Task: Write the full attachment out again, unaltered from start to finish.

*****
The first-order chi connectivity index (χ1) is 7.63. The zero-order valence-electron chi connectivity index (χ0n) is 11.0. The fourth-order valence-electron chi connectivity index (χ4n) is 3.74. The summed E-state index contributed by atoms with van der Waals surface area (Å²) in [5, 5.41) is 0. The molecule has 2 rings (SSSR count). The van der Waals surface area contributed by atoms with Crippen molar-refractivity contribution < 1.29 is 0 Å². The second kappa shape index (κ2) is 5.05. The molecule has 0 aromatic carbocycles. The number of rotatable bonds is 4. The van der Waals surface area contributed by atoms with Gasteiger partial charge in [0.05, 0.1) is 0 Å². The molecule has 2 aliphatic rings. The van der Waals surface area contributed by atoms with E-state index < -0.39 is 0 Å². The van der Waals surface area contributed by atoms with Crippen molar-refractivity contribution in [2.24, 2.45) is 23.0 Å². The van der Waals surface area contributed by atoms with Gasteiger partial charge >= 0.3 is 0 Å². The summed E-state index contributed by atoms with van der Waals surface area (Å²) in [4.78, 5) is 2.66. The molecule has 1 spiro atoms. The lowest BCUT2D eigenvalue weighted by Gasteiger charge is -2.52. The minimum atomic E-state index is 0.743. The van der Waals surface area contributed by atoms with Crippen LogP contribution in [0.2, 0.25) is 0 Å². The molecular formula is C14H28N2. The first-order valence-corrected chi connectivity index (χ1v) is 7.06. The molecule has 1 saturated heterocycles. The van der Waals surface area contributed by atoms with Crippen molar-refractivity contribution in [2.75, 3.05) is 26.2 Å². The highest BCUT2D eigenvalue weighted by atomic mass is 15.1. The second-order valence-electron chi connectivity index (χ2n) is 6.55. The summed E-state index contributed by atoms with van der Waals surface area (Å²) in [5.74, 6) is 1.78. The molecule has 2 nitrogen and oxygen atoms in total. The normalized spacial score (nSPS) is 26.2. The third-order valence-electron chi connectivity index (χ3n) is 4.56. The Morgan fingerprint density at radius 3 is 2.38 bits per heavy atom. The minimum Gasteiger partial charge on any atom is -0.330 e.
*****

The first-order chi connectivity index (χ1) is 7.63. The zero-order valence-electron chi connectivity index (χ0n) is 11.0. The fourth-order valence-electron chi connectivity index (χ4n) is 3.74. The summed E-state index contributed by atoms with van der Waals surface area (Å²) in [5, 5.41) is 0. The molecule has 2 rings (SSSR count). The van der Waals surface area contributed by atoms with Crippen molar-refractivity contribution < 1.29 is 0 Å². The second kappa shape index (κ2) is 5.05. The molecule has 0 aromatic carbocycles. The number of rotatable bonds is 4. The van der Waals surface area contributed by atoms with Gasteiger partial charge in [0.05, 0.1) is 0 Å². The molecule has 2 aliphatic rings. The van der Waals surface area contributed by atoms with E-state index < -0.39 is 0 Å². The van der Waals surface area contributed by atoms with Crippen molar-refractivity contribution in [2.24, 2.45) is 23.0 Å². The van der Waals surface area contributed by atoms with Gasteiger partial charge >= 0.3 is 0 Å². The summed E-state index contributed by atoms with van der Waals surface area (Å²) in [4.78, 5) is 2.66. The molecule has 1 spiro atoms. The lowest BCUT2D eigenvalue weighted by Gasteiger charge is -2.52. The minimum atomic E-state index is 0.743. The van der Waals surface area contributed by atoms with Crippen LogP contribution in [0.2, 0.25) is 0 Å². The molecular formula is C14H28N2. The first-order valence-corrected chi connectivity index (χ1v) is 7.06. The molecule has 1 saturated heterocycles. The van der Waals surface area contributed by atoms with Crippen molar-refractivity contribution in [2.75, 3.05) is 26.2 Å². The highest BCUT2D eigenvalue weighted by atomic mass is 15.1. The second-order valence-electron chi connectivity index (χ2n) is 6.55. The summed E-state index contributed by atoms with van der Waals surface area (Å²) in [5.74, 6) is 1.78. The molecule has 2 nitrogen and oxygen atoms in total. The normalized spacial score (nSPS) is 26.2. The third-order valence-electron chi connectivity index (χ3n) is 4.56. The Morgan fingerprint density at radius 3 is 2.38 bits per heavy atom. The minimum Gasteiger partial charge on any atom is -0.330 e.